Clarrie Hall Dam
|Clarrie Hall Dam|
Lake Clarrie Hall and Mount Warning
Location of Clarrie Hall Dam in
New South Wales
|Location||Northern Rivers, New South Wales, Australia|
|Construction cost||A$34 million|
|Owner(s)||Tweed Shire Council|
|Dam and spillways|
|Type of dam||Embankment dam|
|Impounds||Doon Doon Creek|
|Height||43 metres (141 ft)|
|Length||175 metres (574 ft)|
|Elevation at crest||61.5 metres (202 ft) AHD|
|Width (crest)||6 metres (20 ft)|
|Dam volume||243 cubic metres (8,600 cu ft)|
|Spillway type||Ungated concrete chute|
|Spillway capacity||590 cubic metres per second (21,000 cu ft/s)|
|Creates||Lake Clarrie Hall|
|Total capacity||16,000 megalitres (570×106 cu ft)|
|Active capacity||15,000 megalitres (530×106 cu ft)|
|Inactive capacity||10,000 megalitres (350×106 cu ft)|
|Catchment area||60.2 square kilometres (23.2 sq mi)|
|Surface area||220 hectares (540 acres)|
|Maximum water depth||41 metres (135 ft)|
Clarrie Hall Dam is a minor ungated concrete faced rockfill embankment dam with an uncontrolled concrete-lined chute spillway across the Doon Doon Creek, located upstream of the small town of Uki, in the Northern Rivers region of New South Wales, Australia. The main purpose of the dam is for water supply and it creates the artificial Lake Clarrie Hall.
Location and features
Clarrie Hall dam construction commenced in 1979 and it was opened in 1983 with the unique distinction of being full after heavy rainfall prior to the opening ceremony. It is a minor dam on the Doon Doon Creek, a tributary of the Tweed River, and is located approximately 15 kilometres (9.3 mi) south-west of Murwillumbah. The primary function of the dam is to provide storage of water for Tweed Shire's drinking water supply, by releasing water downstream into Doon Doon Creek when levels of freshwater in the Tweed River fall below 95%, which occurs mostly in winter and spring. Otherwise the natural flows of the Tweed River provide 80% of the water needs of the Shire.
The dam wall height is 43 metres (141 ft) and is 175 metres (574 ft) long. The maximum water depth is 41 metres (135 ft) and at 100% capacity the dam wall holds back 16,000 megalitres (570×106 cu ft) of water at 61.5 metres (202 ft) AHD. The surface area of Lake Clarrie Hall is 220 hectares (540 acres) and the catchment area is 60.2 square kilometres (23.2 sq mi). The uncontrolled chute spillway is capable of discharging 590 cubic metres per second (21,000 cu ft/s). The estimated completion cost was A$34 million.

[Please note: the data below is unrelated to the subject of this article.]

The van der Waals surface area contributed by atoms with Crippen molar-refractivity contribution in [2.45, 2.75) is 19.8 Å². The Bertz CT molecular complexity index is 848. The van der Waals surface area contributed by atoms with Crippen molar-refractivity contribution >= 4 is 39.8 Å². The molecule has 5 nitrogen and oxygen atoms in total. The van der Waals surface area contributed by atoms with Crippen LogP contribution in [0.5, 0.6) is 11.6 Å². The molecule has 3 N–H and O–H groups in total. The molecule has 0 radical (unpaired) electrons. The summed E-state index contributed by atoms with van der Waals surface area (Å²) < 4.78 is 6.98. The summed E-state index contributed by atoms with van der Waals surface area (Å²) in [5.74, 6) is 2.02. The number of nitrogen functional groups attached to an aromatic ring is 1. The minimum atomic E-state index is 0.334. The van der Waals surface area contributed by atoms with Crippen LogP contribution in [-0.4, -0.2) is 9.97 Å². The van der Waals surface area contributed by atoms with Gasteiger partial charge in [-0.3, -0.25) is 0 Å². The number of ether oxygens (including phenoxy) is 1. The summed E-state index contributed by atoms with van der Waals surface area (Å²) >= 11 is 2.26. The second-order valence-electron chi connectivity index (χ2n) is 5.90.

In April 2013, an upgrade of Clarrie Hall Dam commenced, and included widening the existing spillway crest to 35 metres (115 ft) and raising the existing spillway inlet walls and embankment parapet wall by 2 metres (6 ft 7 in). It is expected that the upgrade will be completed during 2014.
Following heavy rainfall in the catchment area, in January 2012 the dam was at its highest level since records commenced in 1986. It was estimated that water was flowing in the range of 2 metres (6 ft 7 in) over the dam spillway.
Lake Clarrie Hall provides valuable public recreation including swimming, sailing, boating and freshwater fishing, including sports fishing for Australian bass. Boat access for electric outboard and paddle-powered craft is available at Crams Farm, at the southern end of the waterbody. Lake Clarrie Hall has been stocked with more than 358,000 Australian bass fingerlings over the past 10 years. A fishing licence is required to fish in the lake.
- "Clarrie Hall Dam" (PDF). Tweed Shire Council. Retrieved 15 April 2013.
- "Register of Large Dams in Australia" (Excel (requires download)). Dams information. The Australian National Committee on Large Dams Incorporated. 2010. Retrieved 22 April 2013.
- "Clarrie Hall Dam upgrade" (PDF). Tweed Shire Council. Retrieved 15 April 2013.
- "White alert for Clarrie Hall Dam". ABC News. Australia. 25 January 2012. Retrieved 15 April 2013.
- "Clarrie Hall Dam - Uki". Sweetwater Fishing Australia. 2007. Retrieved 22 April 2011.
- Galliott, Emma (22 March 2013). "Red alert on blue green algae for Clarrie Hall Dam". The Tweed Newspaper. APN News & Media. Retrieved 15 April 2013.